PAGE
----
Lots of music is timeless in the worst sense---so scratching the fickle itch of the moment that it brings nothing and captures nothing; is not even real to its own time. It is a leech. It uses the moment. It is cheap candy or Burger King. Might taste good but you are hungry again soon. It may remind us of past times, but not in a rich and vibrant way--more like the empty echo of a forgotten spoon clattering down to the bottom of a bottomless sink.

I am reading a lot about time as a theological category these days. I don't like the idea of timelessness. Time is a gift of eternity. Timelessness might just be hell.

And then there is this:

Or this:


Adam Nigh said...

Good thoughts here, Jon.

I would like to make a defence of the throw away pop song, the cheap candy or Burger King song, danceable and about nothing. I don't look to Elvis, James Brown, the Beach Boys, the Ramones, the Cars, INXS, Will Smith, Smashmouth, or dare I say even Justin Timberlake to take me to the same depths as Mozart, or even to the same depths as U2 or Coldplay. But there is still room in my appreciation for Hound Dog, Beat on the Brat and Rock Your Body.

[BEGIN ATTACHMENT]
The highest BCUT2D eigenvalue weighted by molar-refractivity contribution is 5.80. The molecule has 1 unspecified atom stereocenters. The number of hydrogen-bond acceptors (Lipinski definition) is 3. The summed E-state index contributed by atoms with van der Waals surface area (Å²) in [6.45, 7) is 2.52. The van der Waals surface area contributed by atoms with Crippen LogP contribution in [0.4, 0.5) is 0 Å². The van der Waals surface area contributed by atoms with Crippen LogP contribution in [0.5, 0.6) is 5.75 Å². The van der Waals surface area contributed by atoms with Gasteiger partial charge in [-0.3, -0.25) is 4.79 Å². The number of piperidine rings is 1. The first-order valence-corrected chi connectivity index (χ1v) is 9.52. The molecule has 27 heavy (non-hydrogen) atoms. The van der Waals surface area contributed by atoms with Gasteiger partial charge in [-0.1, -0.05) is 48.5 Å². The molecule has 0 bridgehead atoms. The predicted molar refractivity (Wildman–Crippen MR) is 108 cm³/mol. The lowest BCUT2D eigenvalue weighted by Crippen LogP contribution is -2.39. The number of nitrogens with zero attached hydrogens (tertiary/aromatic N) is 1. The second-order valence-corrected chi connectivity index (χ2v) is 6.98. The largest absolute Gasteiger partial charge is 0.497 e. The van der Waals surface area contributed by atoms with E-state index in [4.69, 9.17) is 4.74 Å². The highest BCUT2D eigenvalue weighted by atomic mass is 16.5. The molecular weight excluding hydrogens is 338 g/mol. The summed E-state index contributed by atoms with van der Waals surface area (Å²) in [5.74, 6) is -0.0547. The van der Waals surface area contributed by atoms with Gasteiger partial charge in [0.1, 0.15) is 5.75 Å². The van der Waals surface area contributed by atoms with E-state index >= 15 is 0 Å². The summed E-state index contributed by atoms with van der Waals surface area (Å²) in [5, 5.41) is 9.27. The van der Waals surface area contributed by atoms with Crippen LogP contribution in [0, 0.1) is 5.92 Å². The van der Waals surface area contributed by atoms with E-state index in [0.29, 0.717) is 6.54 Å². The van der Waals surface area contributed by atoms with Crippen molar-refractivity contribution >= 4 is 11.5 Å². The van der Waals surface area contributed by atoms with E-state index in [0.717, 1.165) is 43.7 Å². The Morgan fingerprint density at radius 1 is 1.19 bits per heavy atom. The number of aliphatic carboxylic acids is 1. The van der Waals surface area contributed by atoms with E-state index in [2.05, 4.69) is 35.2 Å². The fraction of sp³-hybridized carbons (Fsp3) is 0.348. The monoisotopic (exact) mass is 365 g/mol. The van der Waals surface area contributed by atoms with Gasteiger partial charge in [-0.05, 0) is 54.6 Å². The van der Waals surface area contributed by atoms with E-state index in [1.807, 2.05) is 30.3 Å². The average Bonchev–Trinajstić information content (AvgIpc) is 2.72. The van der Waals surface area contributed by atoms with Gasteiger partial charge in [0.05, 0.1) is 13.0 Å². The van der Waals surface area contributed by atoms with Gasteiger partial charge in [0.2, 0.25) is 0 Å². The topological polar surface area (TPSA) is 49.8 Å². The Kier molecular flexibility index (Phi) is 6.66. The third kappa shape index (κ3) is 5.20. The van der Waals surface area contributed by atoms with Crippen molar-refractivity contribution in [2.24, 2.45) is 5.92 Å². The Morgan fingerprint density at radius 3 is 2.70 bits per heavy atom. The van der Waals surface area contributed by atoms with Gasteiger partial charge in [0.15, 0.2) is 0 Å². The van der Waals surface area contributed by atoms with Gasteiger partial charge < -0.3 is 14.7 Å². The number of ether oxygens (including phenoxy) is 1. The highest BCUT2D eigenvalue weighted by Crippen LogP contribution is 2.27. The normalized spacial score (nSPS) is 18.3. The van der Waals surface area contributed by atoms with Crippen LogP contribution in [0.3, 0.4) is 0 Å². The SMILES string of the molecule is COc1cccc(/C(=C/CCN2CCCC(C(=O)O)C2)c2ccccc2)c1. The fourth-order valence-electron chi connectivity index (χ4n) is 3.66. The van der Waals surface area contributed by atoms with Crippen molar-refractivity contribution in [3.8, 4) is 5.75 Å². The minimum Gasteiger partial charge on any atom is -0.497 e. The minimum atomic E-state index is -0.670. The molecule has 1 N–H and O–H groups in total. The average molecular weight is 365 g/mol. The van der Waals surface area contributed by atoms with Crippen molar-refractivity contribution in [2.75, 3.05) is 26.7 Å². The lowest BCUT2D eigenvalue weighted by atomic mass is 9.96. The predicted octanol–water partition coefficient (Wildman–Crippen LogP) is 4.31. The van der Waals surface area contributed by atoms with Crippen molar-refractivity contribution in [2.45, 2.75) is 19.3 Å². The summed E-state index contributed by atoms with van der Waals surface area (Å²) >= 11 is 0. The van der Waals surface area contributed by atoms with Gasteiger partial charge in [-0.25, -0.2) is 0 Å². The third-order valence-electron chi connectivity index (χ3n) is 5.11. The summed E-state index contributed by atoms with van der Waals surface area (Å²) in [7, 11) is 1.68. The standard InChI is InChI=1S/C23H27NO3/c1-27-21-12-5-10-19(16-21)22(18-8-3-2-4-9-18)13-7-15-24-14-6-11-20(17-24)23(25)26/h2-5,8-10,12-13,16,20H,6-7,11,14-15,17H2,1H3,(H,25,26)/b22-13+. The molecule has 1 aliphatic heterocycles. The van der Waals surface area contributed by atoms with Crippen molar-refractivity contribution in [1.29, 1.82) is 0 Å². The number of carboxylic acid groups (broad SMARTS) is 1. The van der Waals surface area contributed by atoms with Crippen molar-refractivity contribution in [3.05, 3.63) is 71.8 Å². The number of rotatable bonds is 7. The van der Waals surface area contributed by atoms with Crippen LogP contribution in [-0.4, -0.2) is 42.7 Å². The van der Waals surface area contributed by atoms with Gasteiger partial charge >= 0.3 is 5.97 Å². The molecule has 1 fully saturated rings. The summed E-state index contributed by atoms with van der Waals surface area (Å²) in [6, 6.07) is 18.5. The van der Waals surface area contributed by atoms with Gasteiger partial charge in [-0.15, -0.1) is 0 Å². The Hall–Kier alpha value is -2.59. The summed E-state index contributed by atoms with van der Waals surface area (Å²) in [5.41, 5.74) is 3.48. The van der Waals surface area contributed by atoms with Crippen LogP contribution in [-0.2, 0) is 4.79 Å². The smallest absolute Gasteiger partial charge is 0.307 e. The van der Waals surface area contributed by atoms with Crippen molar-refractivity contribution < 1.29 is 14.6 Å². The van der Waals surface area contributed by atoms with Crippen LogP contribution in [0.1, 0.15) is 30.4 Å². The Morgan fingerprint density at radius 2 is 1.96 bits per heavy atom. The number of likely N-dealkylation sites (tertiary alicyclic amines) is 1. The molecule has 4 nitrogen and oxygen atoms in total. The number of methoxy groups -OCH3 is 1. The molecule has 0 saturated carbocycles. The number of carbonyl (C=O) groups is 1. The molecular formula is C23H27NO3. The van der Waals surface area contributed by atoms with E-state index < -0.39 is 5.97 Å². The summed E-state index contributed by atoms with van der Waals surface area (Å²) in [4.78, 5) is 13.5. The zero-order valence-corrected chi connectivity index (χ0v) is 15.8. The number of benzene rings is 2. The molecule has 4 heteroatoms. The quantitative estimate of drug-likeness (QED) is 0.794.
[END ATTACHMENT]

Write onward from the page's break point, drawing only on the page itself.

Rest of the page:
Its a different kind of appreciation and I'm not totally sure its cheap or bad. Is singing Twinkle Twinkle Little Star cheap or bad? These are the little melodies that we sing as we're walking in the sun just enjoying the day, not having any deep reflective experience, just enjoying a sunny day. I love deep reflective experiences, but I also love thinking about nothing, blasting the Ramones while I'm driving and feeling good.

I think if we don't have that kind of balanced appreciation for music, which brings out the appreciation for the nice little trivialities of life (like a single pretty flower seen while walking on your way to nowhere in particular), then we run the risk of investing music with more power and worth than it really has. Yes, I have a much deeper and more meaningful experience listening to I Still Haven't Found What I'm Looking For than I do listening to I Get Around, but both have their place and neither has more inherent potential to bring eternity into time or mediate an experience of God. Its the fun throw away pop tunes that remind us of that.